I was extremely lucky! The girl and her family who slept next to me on the weird sleeper bus last nite helped a lot. They were just as lost, looking for their GH, but nonetheless, but confidently she 'pulled' me along with them in search of mine. I didn't get their names, but I'm really hoping to see them again. Ok, I'm gonna get out now. I wanna check out the town before it gets dark.

Saw a Muslim restaurant earlier, need to confirm it. Need to eat !

Monday, September 12, 2005

Kunming, China

Nothing much happened today, bought the bus ticket to Lijiang, now hanging out at Nanjing Story (???), a posh coffee shop (my chocolate milk shake costs 12yuan ok? that's posh by my current standard), waiting for my bus that'll leave at 8pm tonight. It's raining, I'm cold, I'm stranded here..... I'm bored

Sunday, September 11, 2005

Kunming, China

Now, if anybody asks me what my first impression of people of China is... I'd say, I think they're crazy. They spit everywhere, they smoke like chimneys, they throw garbage all around and they stare shamelessly at you and mothers do not mind helping their children pee right in the middle of Jinbi Square, where the poshest of posh hang out.

If that ain't crazy, I don't know what is... but then again, I am not exactly the most rational person alive, thus, I ain't going back yet. Instead, I wandered around Kunming City, visited the Yunnan Provincial Museum, visited a Masjid, had lots of 'sate' which was spicy like hell and dined at a restaurant that was located along the stretch behind Shengxing Supermarket.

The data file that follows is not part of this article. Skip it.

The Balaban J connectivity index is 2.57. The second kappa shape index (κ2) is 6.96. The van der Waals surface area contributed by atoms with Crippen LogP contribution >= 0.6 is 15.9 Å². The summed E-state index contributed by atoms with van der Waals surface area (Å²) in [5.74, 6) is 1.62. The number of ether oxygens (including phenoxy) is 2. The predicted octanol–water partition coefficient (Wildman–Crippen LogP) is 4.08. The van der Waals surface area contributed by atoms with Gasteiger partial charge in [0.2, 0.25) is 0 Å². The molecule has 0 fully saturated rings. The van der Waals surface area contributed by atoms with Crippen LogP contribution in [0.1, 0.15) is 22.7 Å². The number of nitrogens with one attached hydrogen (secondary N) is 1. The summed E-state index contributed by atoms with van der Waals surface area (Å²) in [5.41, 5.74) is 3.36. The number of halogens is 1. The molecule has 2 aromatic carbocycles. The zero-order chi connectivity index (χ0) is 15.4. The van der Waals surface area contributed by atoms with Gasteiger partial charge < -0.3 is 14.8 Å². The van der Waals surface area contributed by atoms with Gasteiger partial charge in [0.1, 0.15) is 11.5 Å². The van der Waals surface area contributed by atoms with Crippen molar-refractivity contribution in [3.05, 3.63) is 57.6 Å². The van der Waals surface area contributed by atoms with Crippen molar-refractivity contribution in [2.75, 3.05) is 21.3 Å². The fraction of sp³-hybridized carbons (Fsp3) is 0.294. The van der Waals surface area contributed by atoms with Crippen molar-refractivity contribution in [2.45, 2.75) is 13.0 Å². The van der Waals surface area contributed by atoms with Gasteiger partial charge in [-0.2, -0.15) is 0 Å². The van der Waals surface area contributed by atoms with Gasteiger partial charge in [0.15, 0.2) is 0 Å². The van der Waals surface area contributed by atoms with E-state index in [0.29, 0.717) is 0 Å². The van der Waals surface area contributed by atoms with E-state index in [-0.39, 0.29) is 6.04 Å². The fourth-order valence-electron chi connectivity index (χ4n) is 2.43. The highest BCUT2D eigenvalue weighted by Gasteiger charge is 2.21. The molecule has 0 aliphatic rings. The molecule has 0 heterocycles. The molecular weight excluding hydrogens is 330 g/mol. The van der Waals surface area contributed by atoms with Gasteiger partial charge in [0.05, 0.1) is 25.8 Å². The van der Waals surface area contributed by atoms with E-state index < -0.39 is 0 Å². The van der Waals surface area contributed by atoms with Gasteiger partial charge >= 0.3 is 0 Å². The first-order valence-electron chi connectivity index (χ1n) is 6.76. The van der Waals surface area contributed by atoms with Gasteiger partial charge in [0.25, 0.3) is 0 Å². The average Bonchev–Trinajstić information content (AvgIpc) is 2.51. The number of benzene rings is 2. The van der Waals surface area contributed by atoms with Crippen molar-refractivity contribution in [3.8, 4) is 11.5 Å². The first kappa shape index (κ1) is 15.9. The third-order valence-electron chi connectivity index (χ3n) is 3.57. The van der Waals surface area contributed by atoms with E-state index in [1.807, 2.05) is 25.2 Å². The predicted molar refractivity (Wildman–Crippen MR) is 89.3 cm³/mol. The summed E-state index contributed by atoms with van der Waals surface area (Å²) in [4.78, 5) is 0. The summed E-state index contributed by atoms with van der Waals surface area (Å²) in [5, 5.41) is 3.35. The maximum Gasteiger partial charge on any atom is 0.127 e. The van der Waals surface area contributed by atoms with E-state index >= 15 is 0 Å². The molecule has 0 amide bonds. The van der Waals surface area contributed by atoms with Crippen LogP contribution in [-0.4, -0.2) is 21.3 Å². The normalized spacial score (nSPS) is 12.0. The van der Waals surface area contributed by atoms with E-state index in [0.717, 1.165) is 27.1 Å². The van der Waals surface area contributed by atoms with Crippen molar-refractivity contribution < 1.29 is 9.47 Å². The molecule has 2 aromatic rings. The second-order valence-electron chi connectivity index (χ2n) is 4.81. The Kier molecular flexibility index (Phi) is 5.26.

Now, I've always wanted to enjoy Chinese food, halal ones are rare and expensive in Malaysia, so I went to China. So there I was, trying to finish the noodles and the dumplings (??) while being entertained by Nasyid songs in Middle Eastern rhythm that was playing next door.

Now who says Chinese food is bland? I don't know what I had came from which part of China but boy, it was so hot and darned spicy, so much so that water dripped out of almost all orifices you can find on my face....hahahaha, yuck !

After I was done, I asked for permission to take a photo of the guys grilling the 'sate'. They refused, instead, one of them offered to take a photo of me with the other guy. I gave him my camera, he even asked me to flash the "V" sign, I did just that. He 'supposedly' took it, heck, he even took a photo of another man who was resting there... I thanked him and left. Later, when I checked my camera, there was no photo, ceh, he obviously operated it wrongly but never mind. I already quietly took one with him in it

Before retiring for the night, I stopped at the massage and sauna center next to my hotel building. I figured, hey, I'm in China, I might as well have a Chinese body massage. After all, it was only 50yuan/45 minutes. Not bad eh... except that the masseuse, unlike the previous ones that I had, was a man ! Aramak, segannya!

Imagine my surprise, when he arrived at the room... embarrassed, I asked if there's a female masseuse, and all I got was a blank look, ok, he obviously did not understand me.... oh, oh well, tawakal je la....

Although it was kinda weird for me. He was professional, well, he should be, he's got the 'technical expert' name tag on. I was lucky no undressing was necessary. He even pulled down my shirt when it accidentally slipped up. And that was by far the best one I've had, yang tak bestnye was he asked for a tip... but since he did a good job, I didn't mind that at all

Saturday, September 10, 2005

Vietnam-China Border

It was 515am that we were dropped at Pho Lou(?). I was scared I'd be the only one there, but thank God, Tom, Nhung and this one couple were there with me.